State weighs Navy airfield

Published 12:00 am Friday, July 13, 2007

Southampton officials are hoping a meeting later this month with representatives from the governor’s office will help shed more light on a report that named four county sites as potential locations for an auxiliary Navy runway.

Two staffers from the governor’s Office of Commonwealth Preparedness will attend the Board of Supervisors’ meeting later this month to explain how Southampton sites came to be on a list of proposed Outlying Landing Fields.

State officials presented a list of 10 rural locations Tuesday in response to a request by the Navy to identify potential alternatives to its preferred site in Washington County, N.C.

The North Carolina location has drawn staunch opposition from local residents and environmentalists, forcing the Navy to reevaluate its options and postponing the expected opening date of the facility, which would supplement development-pressured Fentress Airfield in Chesapeake.

Naval Auxiliary Landing Field Fentress, which opened in 1940, provides an off-base area for Oceana-based jet pilots to practice take-offs and landings. Thousands of so-called Field Carrier Landing Practice operations are practiced there each year, according to Navy officials.

As Chesapeake’s residential encroachment — and its associated light pollution — around Fentress continued to degrade the mission of the airfield, the Navy sought a complementary outlying landing field. Officials settled on the 30,000-acre North Carolina site, spanning portions of Washington and Beaufort counties, in 2003. But its development has been restrained by protests and lawsuits ever since.

Southampton County found itself involved this week when Virginia officials met with Navy representatives to make a case for the airfield to be located in rural Virginia. A list of 10 potential sites, identified through a Department of Forestry geographic information system, included several possibilities in and around Southampton County.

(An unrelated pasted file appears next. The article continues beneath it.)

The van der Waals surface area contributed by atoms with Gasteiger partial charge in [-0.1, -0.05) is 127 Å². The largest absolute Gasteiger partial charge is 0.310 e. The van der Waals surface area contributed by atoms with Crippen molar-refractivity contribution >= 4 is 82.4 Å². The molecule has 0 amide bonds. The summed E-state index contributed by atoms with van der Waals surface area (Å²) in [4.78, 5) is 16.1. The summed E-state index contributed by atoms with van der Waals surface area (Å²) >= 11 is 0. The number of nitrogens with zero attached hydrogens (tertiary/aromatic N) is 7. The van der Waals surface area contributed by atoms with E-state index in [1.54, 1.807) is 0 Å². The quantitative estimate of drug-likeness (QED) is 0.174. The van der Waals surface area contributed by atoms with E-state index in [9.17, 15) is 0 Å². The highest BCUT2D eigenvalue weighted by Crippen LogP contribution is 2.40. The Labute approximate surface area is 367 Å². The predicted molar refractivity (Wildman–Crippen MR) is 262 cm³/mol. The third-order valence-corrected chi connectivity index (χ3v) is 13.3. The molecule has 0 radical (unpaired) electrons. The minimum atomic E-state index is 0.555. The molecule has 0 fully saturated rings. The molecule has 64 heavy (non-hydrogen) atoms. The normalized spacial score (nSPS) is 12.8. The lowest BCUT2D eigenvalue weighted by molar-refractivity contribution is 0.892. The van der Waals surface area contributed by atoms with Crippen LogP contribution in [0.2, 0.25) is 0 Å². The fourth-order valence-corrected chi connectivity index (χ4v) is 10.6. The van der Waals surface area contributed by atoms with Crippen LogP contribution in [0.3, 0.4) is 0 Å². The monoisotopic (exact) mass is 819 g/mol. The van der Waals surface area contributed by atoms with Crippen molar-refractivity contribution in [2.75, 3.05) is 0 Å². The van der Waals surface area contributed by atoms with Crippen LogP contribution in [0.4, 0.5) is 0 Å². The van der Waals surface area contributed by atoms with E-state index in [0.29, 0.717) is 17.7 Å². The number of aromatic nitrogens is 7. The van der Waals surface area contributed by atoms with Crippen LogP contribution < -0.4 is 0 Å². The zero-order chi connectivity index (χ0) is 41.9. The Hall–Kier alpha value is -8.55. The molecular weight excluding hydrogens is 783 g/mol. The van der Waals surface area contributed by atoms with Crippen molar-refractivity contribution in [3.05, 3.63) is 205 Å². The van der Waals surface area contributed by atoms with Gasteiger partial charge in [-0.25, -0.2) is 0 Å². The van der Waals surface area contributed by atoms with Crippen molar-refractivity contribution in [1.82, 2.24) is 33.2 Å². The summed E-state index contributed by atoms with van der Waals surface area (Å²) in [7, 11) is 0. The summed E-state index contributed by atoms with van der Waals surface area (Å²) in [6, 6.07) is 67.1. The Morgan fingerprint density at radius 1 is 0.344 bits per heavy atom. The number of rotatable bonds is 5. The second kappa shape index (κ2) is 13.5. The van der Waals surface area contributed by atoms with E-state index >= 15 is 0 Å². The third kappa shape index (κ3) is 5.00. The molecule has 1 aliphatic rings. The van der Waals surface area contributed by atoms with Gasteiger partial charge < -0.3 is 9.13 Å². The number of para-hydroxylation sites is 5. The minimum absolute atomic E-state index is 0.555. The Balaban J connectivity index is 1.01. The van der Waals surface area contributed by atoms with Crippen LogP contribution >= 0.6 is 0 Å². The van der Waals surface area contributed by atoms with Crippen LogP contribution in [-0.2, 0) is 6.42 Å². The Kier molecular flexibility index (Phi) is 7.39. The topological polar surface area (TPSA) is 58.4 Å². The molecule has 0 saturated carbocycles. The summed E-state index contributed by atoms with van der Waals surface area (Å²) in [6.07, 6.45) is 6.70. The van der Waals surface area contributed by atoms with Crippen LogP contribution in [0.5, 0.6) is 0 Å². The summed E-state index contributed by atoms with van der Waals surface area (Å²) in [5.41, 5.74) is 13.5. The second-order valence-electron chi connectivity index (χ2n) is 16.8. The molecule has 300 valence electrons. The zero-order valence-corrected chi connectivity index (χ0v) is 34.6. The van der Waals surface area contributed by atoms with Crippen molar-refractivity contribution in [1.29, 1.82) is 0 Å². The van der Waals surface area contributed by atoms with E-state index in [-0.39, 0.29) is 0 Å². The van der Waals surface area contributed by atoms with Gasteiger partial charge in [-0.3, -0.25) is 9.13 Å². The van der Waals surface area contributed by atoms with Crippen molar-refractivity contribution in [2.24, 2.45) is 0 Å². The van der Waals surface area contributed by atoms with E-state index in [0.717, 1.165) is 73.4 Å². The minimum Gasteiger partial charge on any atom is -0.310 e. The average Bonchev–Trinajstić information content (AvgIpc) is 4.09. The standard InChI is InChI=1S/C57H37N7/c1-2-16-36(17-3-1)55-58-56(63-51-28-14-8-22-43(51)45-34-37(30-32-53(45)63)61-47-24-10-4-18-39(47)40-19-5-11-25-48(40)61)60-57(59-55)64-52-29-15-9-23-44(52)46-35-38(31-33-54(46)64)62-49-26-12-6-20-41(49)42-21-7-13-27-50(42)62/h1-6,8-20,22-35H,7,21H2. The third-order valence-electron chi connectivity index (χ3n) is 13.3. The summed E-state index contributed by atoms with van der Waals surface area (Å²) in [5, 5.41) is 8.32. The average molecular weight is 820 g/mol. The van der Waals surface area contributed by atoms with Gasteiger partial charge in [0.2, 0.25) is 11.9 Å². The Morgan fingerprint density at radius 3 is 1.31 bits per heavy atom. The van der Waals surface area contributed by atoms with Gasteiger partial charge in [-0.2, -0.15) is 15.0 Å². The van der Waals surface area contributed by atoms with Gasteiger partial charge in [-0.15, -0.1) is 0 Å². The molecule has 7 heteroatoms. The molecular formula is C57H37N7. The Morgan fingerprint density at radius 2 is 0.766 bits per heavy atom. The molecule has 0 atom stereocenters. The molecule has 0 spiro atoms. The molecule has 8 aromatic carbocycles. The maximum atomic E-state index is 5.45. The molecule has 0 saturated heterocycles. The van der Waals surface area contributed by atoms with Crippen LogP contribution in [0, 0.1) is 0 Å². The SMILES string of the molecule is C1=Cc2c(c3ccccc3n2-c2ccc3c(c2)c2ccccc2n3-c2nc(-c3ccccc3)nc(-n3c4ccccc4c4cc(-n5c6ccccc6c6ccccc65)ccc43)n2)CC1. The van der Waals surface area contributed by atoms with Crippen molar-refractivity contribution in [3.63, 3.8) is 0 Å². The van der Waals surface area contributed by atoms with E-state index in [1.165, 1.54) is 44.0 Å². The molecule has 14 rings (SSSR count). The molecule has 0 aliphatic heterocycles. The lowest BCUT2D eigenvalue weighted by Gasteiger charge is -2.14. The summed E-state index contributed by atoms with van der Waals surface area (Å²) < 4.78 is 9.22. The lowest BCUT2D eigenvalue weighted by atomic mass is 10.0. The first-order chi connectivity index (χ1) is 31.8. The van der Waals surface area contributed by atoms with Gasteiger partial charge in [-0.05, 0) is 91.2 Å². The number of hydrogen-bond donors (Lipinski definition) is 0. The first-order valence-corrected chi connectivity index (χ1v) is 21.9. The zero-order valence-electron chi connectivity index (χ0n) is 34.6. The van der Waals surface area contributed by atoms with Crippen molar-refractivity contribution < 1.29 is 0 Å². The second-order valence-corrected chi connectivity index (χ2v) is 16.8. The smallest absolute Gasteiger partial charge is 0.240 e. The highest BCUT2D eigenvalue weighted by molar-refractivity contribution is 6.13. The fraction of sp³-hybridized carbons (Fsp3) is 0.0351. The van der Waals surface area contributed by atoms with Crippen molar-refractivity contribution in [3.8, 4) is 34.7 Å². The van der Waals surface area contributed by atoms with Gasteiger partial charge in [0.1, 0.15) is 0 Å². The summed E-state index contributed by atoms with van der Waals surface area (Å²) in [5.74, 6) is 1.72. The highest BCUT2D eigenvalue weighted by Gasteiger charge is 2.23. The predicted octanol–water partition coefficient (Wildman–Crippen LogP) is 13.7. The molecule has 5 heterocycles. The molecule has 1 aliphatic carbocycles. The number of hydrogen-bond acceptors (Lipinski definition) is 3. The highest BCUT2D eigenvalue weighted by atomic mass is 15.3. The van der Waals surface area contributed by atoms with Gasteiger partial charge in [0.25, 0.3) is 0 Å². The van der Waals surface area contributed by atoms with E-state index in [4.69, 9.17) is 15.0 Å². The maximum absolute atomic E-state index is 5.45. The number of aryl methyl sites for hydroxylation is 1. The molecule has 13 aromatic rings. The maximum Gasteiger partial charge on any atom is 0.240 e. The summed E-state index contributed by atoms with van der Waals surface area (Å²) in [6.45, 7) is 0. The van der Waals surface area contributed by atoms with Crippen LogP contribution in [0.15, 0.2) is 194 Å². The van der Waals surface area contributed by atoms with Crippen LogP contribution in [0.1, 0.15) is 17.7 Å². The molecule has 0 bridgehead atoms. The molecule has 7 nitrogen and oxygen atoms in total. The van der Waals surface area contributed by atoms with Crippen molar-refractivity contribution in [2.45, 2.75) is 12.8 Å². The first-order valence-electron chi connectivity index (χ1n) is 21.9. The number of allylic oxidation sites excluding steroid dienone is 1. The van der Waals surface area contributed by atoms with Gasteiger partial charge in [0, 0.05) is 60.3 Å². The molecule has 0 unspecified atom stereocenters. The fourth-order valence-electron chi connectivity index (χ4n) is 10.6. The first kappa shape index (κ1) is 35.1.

“What is really encouraging to me is how the state of Virginia has really embraced trying to help us find a way to come up with a solution,” Rear Admiral David Anderson, vice commander of the Fleet Forces Command in Norfolk said Thursday.

State officials, he said, “are really moving forward to take care of their constituents and help us to protect national security at the same time.”

After a federal court decision that forced it to re-address environmental issues connected with its preferred North Carolina site, the Navy decided to begin looking at other potential sites, both in North Carolina and Virginia.

Anderson said both state governments have been allowed to complete the process of identifying additional sites on their own terms. Virginia chose to release its list of potential sites, while North Carolina has asked that its list be kept private, he said.

Forested and agricultural areas of at least 2,000 acres were identified for Virginia’s presentation if they had a three-kilometer buffer, a population density of fewer than 50 people per square mile, and if they were projected to have housing densities in 2030 that would still classify them as rural.

Of the 10 Virginia sites identified by the survey, three are located wholly within Southampton County and one straddles the Southampton/Sussex border.

Three other sites proposed for consideration are located in Surry, one is in Sussex, one is in Greensville and one is in King and Queen.

The sites range from 2,683 to 39,555 acres, with the largest one located centrally along the Southampton-Sussex border.

Southampton County Administrator Michael Johnson said Thursday that he had been unaware of Southampton’s presence on the list until he got a call Tuesday afternoon from the preparedness office.

Since the issue is new to Southampton, it is impossible to say whether Southampton would support an outlying landing field within its borders, Johnson said.

“We’ve had no discussions with the Navy or with the governor’s office, so we have no feeling about the potential benefits or dangers,” he explained.

The Board of Supervisors’ July 23 meeting will give both local and state officials a chance to examine information from the Navy regarding OLF operations and the estimated socioeconomic impacts of the facility.

Anderson said the negative experience with its original preferred site in North Carolina had taught the Navy a lesson about how important a community could be to the success of a project.

Now that Virginia and North Carolina have submitted their site lists, he explained, there will be a 60-day period in which the Navy seeks as much public input as it can get, largely through the government offices that spearheaded site selection.

“It’s not just us taking 10 sites, going behind closed doors and coming back” with a decision, he said. Between now and Sept. 15, there will be a “constant stream of communication about these 10 sites.”